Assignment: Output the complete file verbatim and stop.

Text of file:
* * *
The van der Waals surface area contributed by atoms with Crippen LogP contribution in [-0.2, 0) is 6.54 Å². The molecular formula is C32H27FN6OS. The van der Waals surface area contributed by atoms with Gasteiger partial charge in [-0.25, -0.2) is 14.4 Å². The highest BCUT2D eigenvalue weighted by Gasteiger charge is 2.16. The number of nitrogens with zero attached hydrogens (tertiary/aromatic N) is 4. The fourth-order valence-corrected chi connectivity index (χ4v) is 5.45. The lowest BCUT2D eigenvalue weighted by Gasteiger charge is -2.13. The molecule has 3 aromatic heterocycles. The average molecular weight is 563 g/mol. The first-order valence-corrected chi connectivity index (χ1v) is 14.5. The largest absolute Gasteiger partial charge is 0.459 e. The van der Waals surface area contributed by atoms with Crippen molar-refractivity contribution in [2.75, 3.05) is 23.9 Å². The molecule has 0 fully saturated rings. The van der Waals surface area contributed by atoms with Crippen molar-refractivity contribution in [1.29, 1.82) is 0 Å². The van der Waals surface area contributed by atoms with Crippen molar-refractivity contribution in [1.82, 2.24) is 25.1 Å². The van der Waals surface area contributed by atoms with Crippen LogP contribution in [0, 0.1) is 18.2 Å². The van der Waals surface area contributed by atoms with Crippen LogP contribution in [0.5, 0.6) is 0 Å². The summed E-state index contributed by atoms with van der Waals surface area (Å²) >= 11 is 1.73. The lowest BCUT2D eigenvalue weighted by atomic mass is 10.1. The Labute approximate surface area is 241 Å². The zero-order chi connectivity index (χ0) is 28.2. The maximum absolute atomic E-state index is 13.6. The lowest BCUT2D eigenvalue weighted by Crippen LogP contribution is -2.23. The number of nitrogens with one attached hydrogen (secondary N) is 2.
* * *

The van der Waals surface area contributed by atoms with Crippen LogP contribution in [-0.2, 0) is 6.54 Å². The molecular formula is C32H27FN6OS. The van der Waals surface area contributed by atoms with Gasteiger partial charge in [-0.25, -0.2) is 14.4 Å². The highest BCUT2D eigenvalue weighted by Gasteiger charge is 2.16. The number of nitrogens with zero attached hydrogens (tertiary/aromatic N) is 4. The fourth-order valence-corrected chi connectivity index (χ4v) is 5.45. The lowest BCUT2D eigenvalue weighted by Gasteiger charge is -2.13. The molecule has 3 aromatic heterocycles. The average molecular weight is 563 g/mol. The first-order valence-corrected chi connectivity index (χ1v) is 14.5. The largest absolute Gasteiger partial charge is 0.459 e. The van der Waals surface area contributed by atoms with Crippen molar-refractivity contribution in [2.75, 3.05) is 23.9 Å². The molecule has 0 fully saturated rings. The van der Waals surface area contributed by atoms with Crippen molar-refractivity contribution in [1.29, 1.82) is 0 Å². The van der Waals surface area contributed by atoms with Crippen molar-refractivity contribution in [1.82, 2.24) is 25.1 Å². The van der Waals surface area contributed by atoms with Crippen LogP contribution in [0, 0.1) is 18.2 Å². The van der Waals surface area contributed by atoms with Crippen LogP contribution in [0.5, 0.6) is 0 Å². The summed E-state index contributed by atoms with van der Waals surface area (Å²) >= 11 is 1.73. The lowest BCUT2D eigenvalue weighted by atomic mass is 10.1. The Labute approximate surface area is 241 Å². The zero-order chi connectivity index (χ0) is 28.2. The maximum absolute atomic E-state index is 13.6. The lowest BCUT2D eigenvalue weighted by Crippen LogP contribution is -2.23. The number of nitrogens with one attached hydrogen (secondary N) is 2.